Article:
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On this day, June 4, 1990, Janet Adkins, age 54, of Portland, became the first person to use a suicide machine developed by Dr. Kevorkian. This began a national debate over the right to die.

Also on this day, June 4, 1999 a federal judge in Portland ruled that AT&T must open its cable lines to competitors. Also on this day, June 4, 2017, a pro-Trump rally and counter-protest in Portland was marked by multiple arrests and clashes.

Post an Event

Sisters Rodeo
Wednesday, June 7, 2023 at 6:03 pm
Sisters Rodeo
June 7th-11th
67637 Highway 20

Sisters, OR

Cannon Beach Sandcastle Contest
Friday, June 9, 2023 at 8:30 am
Cannon Beach Sandcastle Contest June 9th-11th
Cannon, Beach, OR

Portland Rose Festival
Sunday, June 11, 2023 at 5:00 pm
Portland Rose Festival Fri, May 26, 2023 – Sun, Jun 11, 2023
Portland, Oregon

Linn County Pioneer Picnic
Friday, June 16, 2023 at 8:00 am
Linn County Pioneer Picnic June 16, 17, and 18
Pioneer Park Brownsville, Oregon

Astoria Scandinavian Midsummer Festival
Friday, June 16, 2023 at 11:00 am
Astoria Scandinavian Midsummer Festival June 16th-18th
Clatsop County Fairgrounds 92937 Walluski Loop Astoria, OR 97103

Rogue Music Fest
Friday, June 16, 2023 at 3:30 pm
Rogue Music Fest
(JUNE 16-17, 2023)

with Eric Church (Friday) and Carrie Underwood (Saturday)
Jackson County Expo 1 Peninger Rd Central Point, OR 97502

Silverton Hills Strawberry Festival
Sunday, June 18, 2023 at 12:00 pm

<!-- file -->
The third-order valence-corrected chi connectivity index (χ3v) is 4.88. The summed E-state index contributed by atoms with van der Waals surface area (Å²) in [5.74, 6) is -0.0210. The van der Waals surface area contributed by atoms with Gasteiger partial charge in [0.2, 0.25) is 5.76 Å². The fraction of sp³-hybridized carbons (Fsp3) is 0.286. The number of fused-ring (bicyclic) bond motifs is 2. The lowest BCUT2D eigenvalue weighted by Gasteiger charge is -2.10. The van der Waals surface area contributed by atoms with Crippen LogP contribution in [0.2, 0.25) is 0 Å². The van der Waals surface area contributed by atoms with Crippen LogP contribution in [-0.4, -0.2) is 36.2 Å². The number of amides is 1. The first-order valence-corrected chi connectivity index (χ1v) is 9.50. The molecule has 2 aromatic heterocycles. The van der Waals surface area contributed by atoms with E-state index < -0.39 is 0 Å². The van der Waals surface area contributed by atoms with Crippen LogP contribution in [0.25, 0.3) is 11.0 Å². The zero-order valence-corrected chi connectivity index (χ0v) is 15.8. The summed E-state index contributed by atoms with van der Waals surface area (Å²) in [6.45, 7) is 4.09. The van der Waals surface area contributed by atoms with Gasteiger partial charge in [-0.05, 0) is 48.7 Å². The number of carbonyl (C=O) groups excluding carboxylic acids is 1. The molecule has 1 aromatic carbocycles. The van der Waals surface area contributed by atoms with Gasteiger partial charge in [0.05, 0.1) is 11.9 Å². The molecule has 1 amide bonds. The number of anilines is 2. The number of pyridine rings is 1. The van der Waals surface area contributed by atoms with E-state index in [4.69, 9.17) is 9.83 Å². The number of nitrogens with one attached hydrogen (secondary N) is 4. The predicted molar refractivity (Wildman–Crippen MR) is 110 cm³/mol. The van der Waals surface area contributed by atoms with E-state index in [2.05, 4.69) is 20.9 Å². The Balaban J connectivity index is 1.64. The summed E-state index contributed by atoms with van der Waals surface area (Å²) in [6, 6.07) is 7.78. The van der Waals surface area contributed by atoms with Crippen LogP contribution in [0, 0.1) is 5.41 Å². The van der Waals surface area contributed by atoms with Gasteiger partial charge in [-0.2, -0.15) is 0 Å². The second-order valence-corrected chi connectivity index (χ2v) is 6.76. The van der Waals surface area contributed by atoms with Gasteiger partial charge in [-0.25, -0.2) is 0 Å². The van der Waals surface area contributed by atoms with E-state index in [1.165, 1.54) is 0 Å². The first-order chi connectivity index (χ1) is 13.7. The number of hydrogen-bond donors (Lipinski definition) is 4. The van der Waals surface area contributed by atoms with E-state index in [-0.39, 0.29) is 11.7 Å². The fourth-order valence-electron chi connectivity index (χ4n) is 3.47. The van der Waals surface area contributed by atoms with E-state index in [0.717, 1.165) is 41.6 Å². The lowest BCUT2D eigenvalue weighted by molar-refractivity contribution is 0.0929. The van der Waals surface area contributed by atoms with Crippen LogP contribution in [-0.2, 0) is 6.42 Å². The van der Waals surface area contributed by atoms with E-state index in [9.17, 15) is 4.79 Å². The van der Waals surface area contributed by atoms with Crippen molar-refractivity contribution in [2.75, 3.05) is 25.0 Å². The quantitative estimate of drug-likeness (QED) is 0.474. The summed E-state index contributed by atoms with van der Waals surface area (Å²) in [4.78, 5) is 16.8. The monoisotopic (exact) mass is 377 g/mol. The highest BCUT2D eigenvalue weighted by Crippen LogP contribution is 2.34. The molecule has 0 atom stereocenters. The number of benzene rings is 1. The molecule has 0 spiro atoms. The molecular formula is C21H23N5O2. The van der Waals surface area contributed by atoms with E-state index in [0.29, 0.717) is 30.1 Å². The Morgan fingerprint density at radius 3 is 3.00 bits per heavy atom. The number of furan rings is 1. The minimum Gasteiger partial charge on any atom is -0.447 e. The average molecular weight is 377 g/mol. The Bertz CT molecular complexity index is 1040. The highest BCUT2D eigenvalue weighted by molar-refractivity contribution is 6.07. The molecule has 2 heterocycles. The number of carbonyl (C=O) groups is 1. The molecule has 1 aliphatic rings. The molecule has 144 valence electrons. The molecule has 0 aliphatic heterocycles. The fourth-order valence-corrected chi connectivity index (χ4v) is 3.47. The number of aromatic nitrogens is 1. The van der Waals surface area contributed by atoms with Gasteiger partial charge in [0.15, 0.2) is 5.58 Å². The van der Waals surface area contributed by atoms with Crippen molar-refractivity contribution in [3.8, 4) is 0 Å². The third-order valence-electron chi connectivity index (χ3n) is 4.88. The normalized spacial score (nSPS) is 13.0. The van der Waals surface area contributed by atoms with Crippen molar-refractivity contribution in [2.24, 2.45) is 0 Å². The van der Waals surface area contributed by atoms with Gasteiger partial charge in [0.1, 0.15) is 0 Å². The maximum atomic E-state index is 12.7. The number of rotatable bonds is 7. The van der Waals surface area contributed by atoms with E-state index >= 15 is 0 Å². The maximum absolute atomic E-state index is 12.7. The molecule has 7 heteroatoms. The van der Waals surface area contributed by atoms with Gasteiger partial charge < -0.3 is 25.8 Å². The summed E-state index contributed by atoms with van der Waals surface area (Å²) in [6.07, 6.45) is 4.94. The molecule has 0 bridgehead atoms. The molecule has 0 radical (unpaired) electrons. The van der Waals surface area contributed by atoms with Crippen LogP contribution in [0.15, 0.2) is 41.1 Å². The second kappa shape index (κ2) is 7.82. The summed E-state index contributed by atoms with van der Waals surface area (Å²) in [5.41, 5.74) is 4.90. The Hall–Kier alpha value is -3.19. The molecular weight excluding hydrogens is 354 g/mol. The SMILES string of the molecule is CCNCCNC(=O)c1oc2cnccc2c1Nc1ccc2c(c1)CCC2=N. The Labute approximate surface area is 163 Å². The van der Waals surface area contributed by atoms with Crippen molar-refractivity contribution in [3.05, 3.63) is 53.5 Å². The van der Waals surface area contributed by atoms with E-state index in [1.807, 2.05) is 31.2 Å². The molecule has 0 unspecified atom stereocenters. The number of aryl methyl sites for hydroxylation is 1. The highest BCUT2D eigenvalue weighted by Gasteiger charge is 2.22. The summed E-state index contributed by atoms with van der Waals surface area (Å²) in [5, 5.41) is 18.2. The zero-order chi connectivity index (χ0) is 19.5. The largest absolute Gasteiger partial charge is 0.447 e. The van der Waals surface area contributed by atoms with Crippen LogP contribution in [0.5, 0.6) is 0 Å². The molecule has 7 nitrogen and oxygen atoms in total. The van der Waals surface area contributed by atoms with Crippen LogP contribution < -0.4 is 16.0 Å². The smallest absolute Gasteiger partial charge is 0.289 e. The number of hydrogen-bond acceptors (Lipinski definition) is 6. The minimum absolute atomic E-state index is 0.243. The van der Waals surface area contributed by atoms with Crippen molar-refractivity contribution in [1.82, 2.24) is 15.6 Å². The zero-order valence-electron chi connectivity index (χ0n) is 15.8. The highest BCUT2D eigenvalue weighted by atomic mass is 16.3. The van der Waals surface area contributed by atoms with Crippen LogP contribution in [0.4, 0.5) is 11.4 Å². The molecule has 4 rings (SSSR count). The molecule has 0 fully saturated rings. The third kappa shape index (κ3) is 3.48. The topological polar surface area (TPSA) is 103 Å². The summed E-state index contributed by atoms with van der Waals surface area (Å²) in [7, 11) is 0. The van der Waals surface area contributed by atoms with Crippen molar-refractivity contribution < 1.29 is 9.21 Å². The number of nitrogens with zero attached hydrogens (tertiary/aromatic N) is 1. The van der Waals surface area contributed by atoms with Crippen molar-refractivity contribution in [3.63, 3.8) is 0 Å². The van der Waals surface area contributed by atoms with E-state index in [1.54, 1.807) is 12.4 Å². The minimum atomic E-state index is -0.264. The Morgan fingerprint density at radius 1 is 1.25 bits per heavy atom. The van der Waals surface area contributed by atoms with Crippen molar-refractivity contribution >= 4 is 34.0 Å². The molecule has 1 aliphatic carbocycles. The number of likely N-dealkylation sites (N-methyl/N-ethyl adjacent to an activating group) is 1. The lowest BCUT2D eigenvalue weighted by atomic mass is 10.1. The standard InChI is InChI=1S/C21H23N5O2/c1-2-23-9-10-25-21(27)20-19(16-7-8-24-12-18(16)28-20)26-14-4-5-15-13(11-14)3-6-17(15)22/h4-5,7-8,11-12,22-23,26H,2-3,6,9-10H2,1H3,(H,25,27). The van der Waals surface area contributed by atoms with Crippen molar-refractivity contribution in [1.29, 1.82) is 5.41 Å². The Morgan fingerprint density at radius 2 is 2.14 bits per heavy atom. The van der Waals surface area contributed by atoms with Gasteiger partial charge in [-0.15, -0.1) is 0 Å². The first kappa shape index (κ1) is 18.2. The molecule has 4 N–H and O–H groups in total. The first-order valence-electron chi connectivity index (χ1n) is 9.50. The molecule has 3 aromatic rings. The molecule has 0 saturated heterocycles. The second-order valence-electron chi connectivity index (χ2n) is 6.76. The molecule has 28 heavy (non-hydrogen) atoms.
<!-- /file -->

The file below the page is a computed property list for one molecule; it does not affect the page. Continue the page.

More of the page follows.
Silverton Hills Strawberry Festival Sunday, June 18th, 12 – 5 PM
Collidge‑McClaine City Park Silverton, OR 97381

UTV Takeover
Wednesday, June 21, 2023 at 2:00 pm
UTV Takeover JUNE 21-25, 2023
Boxcar Hill Campground Coos Bay, Oregon

Lincoln County Fair
Friday, June 30, 2023 at 5:00 pm
June 30-July 2 Lincoln County Fair
Lincoln County Commons 633 NE 3rd St, Newport, OR

St Paul Rodeo
Friday, June 30, 2023 at 7:00 pm
Small town fun, big time rodeo! JUNE 30 - JULY 4, 2023

St Paul Rodeo website
4174 Malo Avenue NE, Saint Paul, OR, United States, Oregon

Waterfront Blues Festival
Saturday, July 1, 2023 at 11:00 am
Waterfront Blues Festival July 1-4
Tom McCall Waterfront Park 1400 SW Naito Pkwy. Portland, OR 97201

Marion County Fair
Thursday, July 6, 2023 at 5:00 pm
The Marion County Fair
July 6-9
Oregon State Fair and Exposition Center 2330 17th ST NE Salem, OR 97301

Overland Expo Pacific Northwest
Friday, July 7, 2023 at 8:00 am
Overland Expo Pacific Northwest July 7th-9th

Oregon Country Fair
Friday, July 7, 2023 at 11:00 am
Oregon Country Fair July 7,8,9, 2023 11:00am - 7:00pm